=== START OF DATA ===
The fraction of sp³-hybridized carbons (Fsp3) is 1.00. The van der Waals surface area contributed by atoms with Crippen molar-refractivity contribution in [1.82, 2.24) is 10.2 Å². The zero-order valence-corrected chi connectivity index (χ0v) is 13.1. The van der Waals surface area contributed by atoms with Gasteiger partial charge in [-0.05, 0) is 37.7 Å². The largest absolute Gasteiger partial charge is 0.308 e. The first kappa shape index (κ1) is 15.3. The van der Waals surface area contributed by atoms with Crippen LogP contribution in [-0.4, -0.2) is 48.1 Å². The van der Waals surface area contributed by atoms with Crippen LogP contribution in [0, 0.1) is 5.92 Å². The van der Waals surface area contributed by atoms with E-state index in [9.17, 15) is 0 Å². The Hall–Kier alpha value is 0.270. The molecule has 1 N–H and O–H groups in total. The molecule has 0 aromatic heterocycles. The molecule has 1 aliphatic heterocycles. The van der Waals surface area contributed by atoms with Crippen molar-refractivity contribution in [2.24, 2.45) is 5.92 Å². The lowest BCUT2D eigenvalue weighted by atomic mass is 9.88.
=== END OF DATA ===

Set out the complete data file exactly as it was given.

The fraction of sp³-hybridized carbons (Fsp3) is 1.00. The van der Waals surface area contributed by atoms with Crippen molar-refractivity contribution in [1.82, 2.24) is 10.2 Å². The zero-order valence-corrected chi connectivity index (χ0v) is 13.1. The van der Waals surface area contributed by atoms with Gasteiger partial charge in [-0.05, 0) is 37.7 Å². The largest absolute Gasteiger partial charge is 0.308 e. The first kappa shape index (κ1) is 15.3. The van der Waals surface area contributed by atoms with Crippen LogP contribution in [-0.4, -0.2) is 48.1 Å². The van der Waals surface area contributed by atoms with Crippen LogP contribution in [0, 0.1) is 5.92 Å². The van der Waals surface area contributed by atoms with E-state index in [9.17, 15) is 0 Å². The Hall–Kier alpha value is 0.270. The molecule has 1 N–H and O–H groups in total. The molecule has 0 aromatic heterocycles. The molecule has 1 aliphatic heterocycles. The van der Waals surface area contributed by atoms with Crippen molar-refractivity contribution in [2.24, 2.45) is 5.92 Å². The lowest BCUT2D eigenvalue weighted by atomic mass is 9.88.